Amendments to the bill changed the mechanics of how the schools will be financed, eliminating the bonds used for 'debt to pay debt' and replacing it with a cash infusion; however, it still maintains the original intent of the bill and provides the first $1 billion for Phase I of the 10-year plan. And while the state's funds comes from lottery revenues, the city's funds would come from sources already identified by the Rawlings-Blake administration – such as last year's bottle tax, slots and table game proceeds, as well as other revenue identified for school construction.
Last year, the city enacted a five-cent per container bottle tax, repealing the 2010 2-cent container tax and raising it 3-cents beginning on July 1st of this year. The law, which exempts dairy products, non-dairy milk substitutes, beverages containing at least 10% natural fruit juice and any beverage container of two liters or larger; is estimated to generate approximately $10 million-a-year beginning in fiscal year 2014. Added to that would be provisions put in place to allocate funds from tables games and slot machines of the proposed casino set to open in Baltimore by mid-2014.
Based on current projections and excluding the 18% for the Pimlico Community Development Authority, Baltimore City will receive $15.5 million in local impact grants from gaming in fiscal 2015, $17.8 million in fiscal 2016, and $22.5 million in fiscal 2017, which includes an estimated $4.5 million from the first proceeds generated by table games. The total local impact grant is projected to increase to $23.5 million in fiscal 2018, including approximately $5.0 million from table games. Baltimore City has pledged a portion of local gaming revenues to school construction.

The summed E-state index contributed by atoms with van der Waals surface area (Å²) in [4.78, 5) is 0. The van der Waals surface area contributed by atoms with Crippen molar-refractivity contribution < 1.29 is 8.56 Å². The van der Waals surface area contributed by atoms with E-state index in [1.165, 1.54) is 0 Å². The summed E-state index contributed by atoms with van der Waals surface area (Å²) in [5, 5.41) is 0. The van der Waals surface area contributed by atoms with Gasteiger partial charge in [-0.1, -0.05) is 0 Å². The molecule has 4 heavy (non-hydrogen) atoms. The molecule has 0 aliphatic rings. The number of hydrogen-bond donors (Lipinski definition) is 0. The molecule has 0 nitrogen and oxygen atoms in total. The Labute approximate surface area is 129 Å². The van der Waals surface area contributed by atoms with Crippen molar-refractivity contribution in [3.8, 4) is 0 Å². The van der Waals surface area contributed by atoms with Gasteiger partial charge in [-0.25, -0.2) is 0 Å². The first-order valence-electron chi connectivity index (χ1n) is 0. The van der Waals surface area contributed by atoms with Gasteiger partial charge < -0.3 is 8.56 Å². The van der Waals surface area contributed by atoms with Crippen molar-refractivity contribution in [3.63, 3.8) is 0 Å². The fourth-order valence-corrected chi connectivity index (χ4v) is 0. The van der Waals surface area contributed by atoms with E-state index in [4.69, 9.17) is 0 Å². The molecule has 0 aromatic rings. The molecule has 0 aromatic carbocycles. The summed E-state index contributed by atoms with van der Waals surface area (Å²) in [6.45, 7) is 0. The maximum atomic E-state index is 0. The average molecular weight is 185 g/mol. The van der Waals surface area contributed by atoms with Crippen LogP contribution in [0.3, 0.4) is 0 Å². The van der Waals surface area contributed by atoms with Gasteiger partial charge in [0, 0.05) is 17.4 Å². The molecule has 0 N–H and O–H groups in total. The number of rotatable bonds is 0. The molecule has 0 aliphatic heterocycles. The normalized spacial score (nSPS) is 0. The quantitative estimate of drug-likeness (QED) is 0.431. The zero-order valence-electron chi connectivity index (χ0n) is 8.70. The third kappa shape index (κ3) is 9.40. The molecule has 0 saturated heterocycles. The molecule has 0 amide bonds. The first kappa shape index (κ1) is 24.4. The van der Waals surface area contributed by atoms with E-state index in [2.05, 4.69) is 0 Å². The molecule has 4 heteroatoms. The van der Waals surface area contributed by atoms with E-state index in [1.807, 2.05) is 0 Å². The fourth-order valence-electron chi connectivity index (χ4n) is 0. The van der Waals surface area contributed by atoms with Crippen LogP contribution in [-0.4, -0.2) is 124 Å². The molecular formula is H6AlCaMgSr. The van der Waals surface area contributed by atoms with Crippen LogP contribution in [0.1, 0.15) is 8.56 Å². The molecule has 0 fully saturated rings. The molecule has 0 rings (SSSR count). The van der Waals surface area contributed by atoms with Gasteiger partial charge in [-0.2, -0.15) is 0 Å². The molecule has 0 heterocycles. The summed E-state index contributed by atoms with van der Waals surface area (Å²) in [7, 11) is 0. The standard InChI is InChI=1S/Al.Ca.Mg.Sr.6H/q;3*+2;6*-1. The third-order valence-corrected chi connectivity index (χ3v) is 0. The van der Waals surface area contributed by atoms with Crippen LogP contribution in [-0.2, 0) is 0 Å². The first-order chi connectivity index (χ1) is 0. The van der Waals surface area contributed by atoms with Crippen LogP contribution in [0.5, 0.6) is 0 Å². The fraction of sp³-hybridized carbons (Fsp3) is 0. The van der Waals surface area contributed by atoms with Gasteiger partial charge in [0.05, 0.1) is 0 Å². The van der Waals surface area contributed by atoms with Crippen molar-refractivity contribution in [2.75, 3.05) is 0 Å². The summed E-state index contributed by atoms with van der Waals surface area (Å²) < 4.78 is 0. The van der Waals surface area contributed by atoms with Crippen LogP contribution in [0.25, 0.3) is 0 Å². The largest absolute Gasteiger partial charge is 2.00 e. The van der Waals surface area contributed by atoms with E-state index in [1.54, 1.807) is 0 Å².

The MSA will oversee the financing and distribution of the funds allocated for the school construction plan, authorized to act as the coordinator for the construction plan, and empowered to act on behalf of Baltimore City Public Schools to acquire, construct and/or improve public school facilities. It has been estimated that 22 brand-new schools will be built in Baltimore City during Phase I of the plan, with almost the same amount of schools being renovated.
And while all school buildings will continue to be overseen and reviewed by the current state process with the Interagency Committee on School Construction (IAC) to ensure safeguard quality; their will be a four-party MOU process that details the roles and responsibilities of those involved, including Baltimore City, City Schools, the IAC and the Stadium Authority. The MSA will also be required to seek the state Board of Public Works approval before issuing bonds for school construction, and will have to report on the progress of the program to the Maryland General Assembly on a yearly basis.
Therefore, while the schools in Baltimore have consistently been the Achilles heel of the city, it looks like the plan to address the city's ailment may be up-to-par in the near future. Now the real work needs to get done, by shifting the amount of money prioritized for our children by the city council, to be equal to or comparable with that of public safety; as well as focusing on how we get the most bang for our buck when dealing with effective curriculums, teachers and parent involvement. But for now, Education Czar Stephanie Rawlings-Blake gets an A+ for her efforts that continue with the education-first agenda of the Dixon administration; yet is more detailed and serious than any other mayoral administration in the past 20-years, prior to 2007.